XRF vs. XRT Or: Which technology is better for my aluminum sorting?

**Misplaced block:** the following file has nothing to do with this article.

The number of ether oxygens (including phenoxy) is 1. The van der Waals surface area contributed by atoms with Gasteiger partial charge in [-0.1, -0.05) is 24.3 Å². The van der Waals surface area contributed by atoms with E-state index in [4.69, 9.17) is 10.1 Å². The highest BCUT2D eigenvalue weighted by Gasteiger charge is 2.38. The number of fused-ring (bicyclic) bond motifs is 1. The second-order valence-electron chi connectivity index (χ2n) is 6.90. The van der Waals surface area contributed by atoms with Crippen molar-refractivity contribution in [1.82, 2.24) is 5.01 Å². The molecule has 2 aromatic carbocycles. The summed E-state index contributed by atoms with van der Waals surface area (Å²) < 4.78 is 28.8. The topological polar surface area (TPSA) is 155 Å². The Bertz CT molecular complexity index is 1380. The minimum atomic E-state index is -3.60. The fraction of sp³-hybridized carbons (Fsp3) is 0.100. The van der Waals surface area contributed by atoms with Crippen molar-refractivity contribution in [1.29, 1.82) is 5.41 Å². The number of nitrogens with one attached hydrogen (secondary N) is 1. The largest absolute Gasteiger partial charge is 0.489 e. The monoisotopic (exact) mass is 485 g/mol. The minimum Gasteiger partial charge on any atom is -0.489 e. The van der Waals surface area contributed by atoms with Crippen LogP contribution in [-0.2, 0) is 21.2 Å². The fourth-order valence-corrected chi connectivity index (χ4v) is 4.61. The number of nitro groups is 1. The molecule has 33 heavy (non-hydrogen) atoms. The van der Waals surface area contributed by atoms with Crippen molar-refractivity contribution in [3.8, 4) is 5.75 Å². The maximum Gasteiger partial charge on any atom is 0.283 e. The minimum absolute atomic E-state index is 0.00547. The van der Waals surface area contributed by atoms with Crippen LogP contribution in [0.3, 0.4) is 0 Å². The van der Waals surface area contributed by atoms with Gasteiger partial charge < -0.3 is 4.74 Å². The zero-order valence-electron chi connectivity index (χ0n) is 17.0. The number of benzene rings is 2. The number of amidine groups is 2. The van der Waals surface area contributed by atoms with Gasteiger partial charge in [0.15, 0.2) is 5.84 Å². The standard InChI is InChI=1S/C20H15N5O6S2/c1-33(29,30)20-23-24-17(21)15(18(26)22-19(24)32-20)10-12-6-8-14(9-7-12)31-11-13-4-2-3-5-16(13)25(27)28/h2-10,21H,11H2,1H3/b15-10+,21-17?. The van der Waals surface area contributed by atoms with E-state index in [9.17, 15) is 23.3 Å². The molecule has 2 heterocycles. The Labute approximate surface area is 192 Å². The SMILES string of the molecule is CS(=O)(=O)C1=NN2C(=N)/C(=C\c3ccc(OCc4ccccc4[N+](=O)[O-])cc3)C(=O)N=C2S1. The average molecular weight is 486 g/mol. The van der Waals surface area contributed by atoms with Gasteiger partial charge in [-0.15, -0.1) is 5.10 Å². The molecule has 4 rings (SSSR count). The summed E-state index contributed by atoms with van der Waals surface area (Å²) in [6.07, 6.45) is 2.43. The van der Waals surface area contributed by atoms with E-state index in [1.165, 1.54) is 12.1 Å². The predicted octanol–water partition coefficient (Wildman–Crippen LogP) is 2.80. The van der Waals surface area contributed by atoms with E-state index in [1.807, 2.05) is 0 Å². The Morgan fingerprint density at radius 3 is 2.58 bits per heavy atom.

January 29, 2021In connection with the aluminum shredder fraction, one speaks of aluminum production waste and recycled mixed aluminum (Zorba) post ECS. In this report we consider the suitability of the XRT and XRF technologies in aluminum sorting and the differences between the two X-ray based sorting technologies, namely XRF (X-Ray Fluorescence) and XRT (X-Ray Transmission). These technologies do not have high resolutions. To calculate the dimensions of a particle, i.e. shape and size, an additional sensor is often required with XRF. XRT (X-Ray Transmission) is based on the detection of different materials by means of the atomic particle density. Heavy metals are shown dark and light metals or organic materials are shown brighter or indistinct in the original images from the XRT sensor. For the use of XRT technology for sorting recycle enabled aluminum, the machine software is created according to the findings of the processor so that certain material is displayed in specific colors. For example, choose light gray or white for aluminum, red for copper, yellow for brass, blue for zinc, green for stainless steel and black for lead. In this way, recognition and display for sorting is easily possible. But what's the catch? The density of the material affects the permeability of the X-ray beam. It requires a greater force of radiation to penetrate dense material than soft material. The number of molecules per volume unit is decisive for the density of a material. Penetrating wood takes much less force than penetrating heavy metal. It is easier to penetrate plastic than aluminum or magnesium. The volume also plays an important role in the penetration of a material and the associated image that the software displays on the monitor. A large piece of plastic is represented identically to a smaller piece of aluminum. Or: a large piece of aluminum is represented identically as a thin piece of zinc with the same surface. Solutions to this challenge have been found over the course of time and with further developments in technology. However, it remains difficult and even mostly impossible to effectively sort aluminum production waste with XRT. Sorting sometimes also means compromising quality With XRT many materials can be recognized through the density of the material and consequently separated. The differences between heavy metals (higher molecular density) and light metals can be recognized and sorted in a well-fractionated material flow. Therefore, the use of XRT is well suited for a Zorba product, for example . But what about the production waste in the aluminum sector ? Using XRT, slight differences between aluminum alloys can be recognized by recognizing denser molecules of elements such as Cu , Zn , Ni , Mn etc. The quality of the recognition is not sufficient for a clean separation and compromises have to be accepted very often. XRF is the more suitable form of technology for sorting aluminum alloys. To put it simply: XRF (X-Ray Fluorescence) is based on the spectroscopic analysis of existing elements from the periodic system. Based on the spectrum of the material sample is the composition of the elements determined qualitatively. This principle is used in X-ray fluorescence analysis and energy dispersion, among other things. Energy dispersive X-ray analysis is a measurement method of material analysis belonging to X-ray spectroscopy. The atoms in the sample are excited by an electron beam of a certain energy. These then emit X-rays with an energy specific to the respective element, the characteristic X-rays . This radiation provides information about the elemental composition of the sample. In contrast to the XRT method, the X-rays are reflected and collected and analyzed by the sensors. From the information obtained, we learn the composition of the particle and then use this information for sorting. Not all elements with XRF are detected, however. If we look at the periodic system, we see the so-called ordinal numbers of the elements. With the XRF-EDX process, reliable calculations can only be made from ordinal number 18. This means that a detection of Mg, Al and Si, for example, is not really possible and therefore no reliable data can be collected. Elements such as Cr, Mn, Fe, Co, Ni, Cu, Zn, Br, Au, Ag, on the other hand, are recognized very well and a meaningful sorting of metals can be achieved here very precisely and with high throughputs. The information obtained is decisive for the sorting quality. XRT and XRF in use. A comparison: XRT: - Belt sorting machine - high conveying speed (3-4 m / s) - high throughput - Narrow & precise grain grid necessary - well suited for Zorba sorting - for P roductionsabfälle less suitable - Light-heavy (high density / low density) sorting - High energy consumption - High spare part costs - Large design Conclusion: XRT is well suited for sorting heavy (high density) from light metals (low density). Ex. Zorba : easy and accurate separation of heavy metals such as Cu , Zn , brass, lead and stainless steel. XRF: - belt or slide machine - Lower conveying speed (2-3 m / s) - Lower throughput per working meter - Independent of the grain grid - Exact material analysis - Versatile, for mixed shredder fractions as well as for production waste - Lower energy consumption - Low spare parts costs - Compact design When using XRF, the individual elements can be based very precisely into light and heavy metals based on the sorting criteria set in the sorting software, regardless of grain size and grain grid. In addition, XRF enables the detection of metal alloys. In this way, differences between individual heavy metals such as copper, brass, bronze or zinc, for example, can be recognized, which can be important for the quality of a Zurik fraction. Let us take zinc as an example: In addition to free zinc particles you can also see the zinc content in an aluminum alloy. For the actual sorting, alloys can also be included in the sorting decision. When sorting Zorba material, we see that XRT can sort heavy metals very well and with a high throughput. The XRF technology can be used equally well for this sorting task and can also be used to further process Zorba or Zurik heavy metals in a second sorting step, depending on the requirements for the end product. With the help of XRF technology, nuanced sorting can be carried out, whereby an increase in the value of the material flows can be achieved. This can make sense for companies and better cover today's sales strategy and those in the future. In fact, there are no suppliers of both technologies and the manufacturers understandably always recommend their own technology. The customer is left to his own choice and should make the right purchase decision based on their sorting task and corporate strategy. The best solution for your aluminum sorting is the one that best covers both your technical and economic requirements.